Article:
sexta-feira, 10 de fevereiro de 2006

Mas talvez uma gaita com 2 orifícios fosse útil...

Eu queria adicionar à imagem do Kenji, mas eu não posso editar os posts dele. Espero que ele não possa editar os meus ;-)

Bem os e-mails abaixo são de uma discussão à um tempo atrás na Harp-L, onde se examinou a possibilidade de tocar uma oitava completa em dois orifícios. A discussão é bem longa e interessante, e pode ser lida nos arquivos da Harp-l.

-------- Original Message --------
Subject: [Harp-L] Re: full octave on 2 holes?
Date: Thu, 20 Jan 2005 21:29:24 -0300 (SPO)
From: Winslow Yerxa <>
To: harp-l

--- In, "Chris Michalek"

Original Message ----
>From: bbhcfr@y...
>To: barnum@a..., harp-l@h...
>Subject: Re: [Harp-L] Howard Levy playing a 12 hole harp?
>Date: Fri, 21 Jan 2005 00:43:44 +0100 (CET)
>>Well, I know some people able to get a full chromatic scale on two
>holes on a richter diatonic!

That's not possible.

==============Winslow writes:

You quite sure of that, Chris? The original poster did not say a full OCTAVE of a chromatic scale, but let's assume that's what he meant.

Let's say you take Holes 2 and 3 of a standard C-harp.

Let's say you can bend Blow 2 down to D, C# or maybe C.

And let's say you can bend Overblow 3 up from C to something higher like C#, D, or Eb.

That's a potential range of low C to high Eb - an octave and three semitones.

With a Discrete Comb, all these bends are possible and not terribly hard for an accomplished bender/overblower.

I bet you could do it.

OK, Richter technically refers to the comb and reedplate costruction and the split cells of a Discrete Comb may not fir the strict definition.

But a Suzuki Overdrive does fit the strict Richter definition, and it has the same capability.


-------- Original Message --------
Subject: Re: [Harp-L] re: 2hole octave: Wow!
Date: Fri, 21 Jan 2005 09:56:33 -0300 (SPO)
From: Nicolas Fouquet <>

Wow I open my mail-box and I see so many post about what I have said! Wow! I had no ideas that it could be such a tread!! Wow!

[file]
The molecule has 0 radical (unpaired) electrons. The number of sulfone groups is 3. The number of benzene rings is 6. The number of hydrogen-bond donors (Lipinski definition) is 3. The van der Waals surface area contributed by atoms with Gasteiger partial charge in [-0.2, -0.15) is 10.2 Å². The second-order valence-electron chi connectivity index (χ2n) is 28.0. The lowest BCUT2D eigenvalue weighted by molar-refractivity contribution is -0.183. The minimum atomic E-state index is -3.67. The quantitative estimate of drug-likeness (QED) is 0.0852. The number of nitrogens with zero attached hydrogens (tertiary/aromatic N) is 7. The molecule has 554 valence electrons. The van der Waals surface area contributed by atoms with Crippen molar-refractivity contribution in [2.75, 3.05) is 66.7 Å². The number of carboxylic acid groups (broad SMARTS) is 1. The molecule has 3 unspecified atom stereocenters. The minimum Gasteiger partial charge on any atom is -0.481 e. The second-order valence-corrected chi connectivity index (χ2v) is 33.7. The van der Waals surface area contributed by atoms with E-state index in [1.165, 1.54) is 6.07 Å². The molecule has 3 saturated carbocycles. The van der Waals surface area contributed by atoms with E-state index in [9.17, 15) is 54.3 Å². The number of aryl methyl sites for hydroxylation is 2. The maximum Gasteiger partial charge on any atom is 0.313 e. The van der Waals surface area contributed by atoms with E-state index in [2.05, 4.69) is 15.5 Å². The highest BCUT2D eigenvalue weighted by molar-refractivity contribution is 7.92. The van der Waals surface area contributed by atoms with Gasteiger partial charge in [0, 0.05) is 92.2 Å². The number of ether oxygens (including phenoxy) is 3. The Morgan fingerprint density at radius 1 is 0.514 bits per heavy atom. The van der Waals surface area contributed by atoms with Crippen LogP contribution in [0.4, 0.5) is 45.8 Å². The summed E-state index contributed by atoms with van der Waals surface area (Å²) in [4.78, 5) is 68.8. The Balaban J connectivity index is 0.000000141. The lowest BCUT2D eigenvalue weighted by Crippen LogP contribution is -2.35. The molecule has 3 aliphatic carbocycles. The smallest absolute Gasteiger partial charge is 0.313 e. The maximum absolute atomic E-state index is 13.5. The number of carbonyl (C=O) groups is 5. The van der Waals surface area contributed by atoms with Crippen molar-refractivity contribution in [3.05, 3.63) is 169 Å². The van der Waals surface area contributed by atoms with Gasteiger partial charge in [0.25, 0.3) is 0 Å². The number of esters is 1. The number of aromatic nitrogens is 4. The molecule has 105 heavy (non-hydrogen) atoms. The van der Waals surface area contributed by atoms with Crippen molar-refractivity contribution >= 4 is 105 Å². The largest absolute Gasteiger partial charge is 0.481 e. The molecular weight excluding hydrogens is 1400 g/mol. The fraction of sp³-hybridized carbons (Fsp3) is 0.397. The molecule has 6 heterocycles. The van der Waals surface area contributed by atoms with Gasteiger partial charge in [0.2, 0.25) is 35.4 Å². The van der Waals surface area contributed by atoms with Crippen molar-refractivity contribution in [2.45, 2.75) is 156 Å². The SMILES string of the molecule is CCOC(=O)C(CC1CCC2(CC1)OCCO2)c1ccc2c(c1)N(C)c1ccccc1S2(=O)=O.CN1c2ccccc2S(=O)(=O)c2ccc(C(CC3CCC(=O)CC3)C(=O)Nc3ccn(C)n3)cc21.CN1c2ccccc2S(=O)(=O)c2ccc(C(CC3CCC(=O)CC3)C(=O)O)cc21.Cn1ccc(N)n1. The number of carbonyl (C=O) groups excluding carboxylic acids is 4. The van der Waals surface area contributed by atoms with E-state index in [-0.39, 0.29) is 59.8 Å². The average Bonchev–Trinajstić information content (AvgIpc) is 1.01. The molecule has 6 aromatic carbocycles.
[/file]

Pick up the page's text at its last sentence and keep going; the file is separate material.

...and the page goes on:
Let's make it clear: by a chromatic scale, I mean a Full chromatic scale so ONE full octave!

the man I first heard doing that is Allen Holmes who is quite an accomplished player. technically talking, I know a bunch of folks (including myself) able to do that, but actually, Allen is the only one I heard able to make real MUSIC and not "look what I can do" stuff!!

I was in Occoquan when Allen talked to me about that. And He did show me. Let's say that we're using a standard C harp (Filisko, Bahrat or whatever): you get: 5b (E), 5d (F), 5ob (F#) (I can bend up that overblow to the Ab), then 6b (G), 6d bent (Ab), 6d (A), 6ob (Bb), then bend up the 6ob to the C then C# then D then Eb then E!!!

So, we get a full chromatic scale, unless you prove me that there are more than 12 semitones in a full octave!

The most difficult, I think, is to manage to do it. Myself, I need to hear the note to make it. So, I have first trained my hear on Winslow discrete comb. Then, I have been using my custom Golden Melody.
I find much easier to play that kind of stuff on low harps like G, Ab and A. With a Bb or B it is becoming more tough for me.

It can be useful to play that kind of things, depends of the musical context. I love to play slide trombons parts. Then, these bent overbends are very useful to reproduce the slide effect of the trombone.

I also assume that, like any technics, it might be not very easy, at the beginning to put into a musical context. But that's a matter of practice.

Meawhile, though harmonica limit as been put very far by Howard and Joe Filisko, I still strongly believe that these limits can be pushed further!

Look at the guitar players!!! A century ago, who would have think that it could be players like Tommy Emmanuel, Chet Atkins and Doc Watson nowadays! But they're here!

I find most of your reactions pretty funny! After what have done Howard, how can you say that something is impossible???


Um comentário:

  1. pode ficar tranquilo que mesmo que eu pudesse, eu não editaria seus posts ;-)